The first program that a beginning programmer ever learns to write is very simple, it just displays the words "Hello, World!" Seems like a good title for the first blog post.
My first Hello, World! program was in C++ in 1994. This may not seem like a long time ago to some of you guys, but I was 9 year old. I've been programming ever since.
Why I'm Writing
For one, I'm starting this blog to chronicle things for myself. I've learned a ton over the last year, running a startup, and it'll be interesting to see why I considered insightful, next year. For two, there aren't a lot of CTO musing out there that I can find, so you might find some interesting thoughts on scaling web applications here. Third, I'd like people to read it. There's a certain amount of social proof that comes along with having a well-read blog, so I'll try to be as insightful as possible so that people think I'm cool.
Yes. I'm blogging so people think I'm interesting. :-p
I'm a tech guy for sure, so I could conceivably use any number of blogging platforms to write this thing, from Blogger to Typepad to writing it up in static HTML pages. Honestly, I'm doing this on a whim, and I'm using Typepad because (1) I've heard of it, and (2) my co-founder at Athleon, Brent, uses it and I figure he probably did his research and I trust his opinion, so it must be the best one. This is highly unscientific, but if you're looking for double-blind studies or multivariate testing, you should wait for a few blog posts in. :-)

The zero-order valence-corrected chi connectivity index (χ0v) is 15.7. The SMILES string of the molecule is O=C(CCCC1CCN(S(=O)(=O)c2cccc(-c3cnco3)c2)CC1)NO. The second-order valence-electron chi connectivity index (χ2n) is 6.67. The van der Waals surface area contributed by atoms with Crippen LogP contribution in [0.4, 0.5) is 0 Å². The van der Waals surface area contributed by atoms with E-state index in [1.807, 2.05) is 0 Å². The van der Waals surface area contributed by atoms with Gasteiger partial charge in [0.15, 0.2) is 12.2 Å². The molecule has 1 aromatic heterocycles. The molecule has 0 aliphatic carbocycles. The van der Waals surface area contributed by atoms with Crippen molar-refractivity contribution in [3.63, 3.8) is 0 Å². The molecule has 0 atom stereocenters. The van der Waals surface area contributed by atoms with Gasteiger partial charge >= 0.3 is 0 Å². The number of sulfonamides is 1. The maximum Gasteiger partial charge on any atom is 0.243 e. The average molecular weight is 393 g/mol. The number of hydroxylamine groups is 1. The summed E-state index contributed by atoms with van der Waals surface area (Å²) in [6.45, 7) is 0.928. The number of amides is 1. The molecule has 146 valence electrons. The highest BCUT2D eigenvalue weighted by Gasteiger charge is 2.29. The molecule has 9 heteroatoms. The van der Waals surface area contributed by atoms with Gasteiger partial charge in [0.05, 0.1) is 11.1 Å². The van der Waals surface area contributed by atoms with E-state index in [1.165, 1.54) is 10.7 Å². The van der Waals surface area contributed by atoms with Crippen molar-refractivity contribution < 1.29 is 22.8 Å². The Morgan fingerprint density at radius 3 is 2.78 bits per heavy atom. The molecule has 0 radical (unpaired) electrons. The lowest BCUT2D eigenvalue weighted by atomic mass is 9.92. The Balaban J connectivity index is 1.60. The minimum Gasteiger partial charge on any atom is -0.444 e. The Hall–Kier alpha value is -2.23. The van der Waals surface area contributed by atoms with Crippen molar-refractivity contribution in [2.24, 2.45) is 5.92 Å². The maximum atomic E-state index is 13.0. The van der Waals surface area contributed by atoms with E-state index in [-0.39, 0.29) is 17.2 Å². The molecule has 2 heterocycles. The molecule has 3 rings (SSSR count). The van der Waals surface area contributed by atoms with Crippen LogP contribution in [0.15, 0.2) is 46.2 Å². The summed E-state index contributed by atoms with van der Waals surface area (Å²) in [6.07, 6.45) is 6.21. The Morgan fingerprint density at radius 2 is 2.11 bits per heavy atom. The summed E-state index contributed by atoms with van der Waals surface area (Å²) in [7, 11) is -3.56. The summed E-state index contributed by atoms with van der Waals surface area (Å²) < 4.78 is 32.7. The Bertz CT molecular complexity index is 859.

What I'll Say
Some technical stuff. I have a BS in Electrical Engineering and have been coding since age 9, so things are bound to contain some basic math. I did terribly in differential equations, though, so we're talking multivariable calculus and below.
Some history stuff. I read about a book a week, and I love history, so you're bound to get a few WWI or War of the Roses references. I swear by the book Generations by Strauss and Howe, so you'll get a good dose of pop sociology too.
Economics, maybe lots of it. I'm interested in markets and rational consumers more than those pop-economics books by Malcolm Gladwell (Blink, Tipping Point, World is Flat). You'll get more Malthus that you'd like. So it goes.
(Yes, that was a combination Thomas Malthus/Kurt Vonnegut reference. Expect more of them.)
And I'm starting a company. There's bound to be some interesting things from that. In fact, if I haven't read anything interesting that I can comment on from Fred Wilson, or Josh Kopelman, or Andrew Chen, I'll probably say something about the startup.
Let's get started.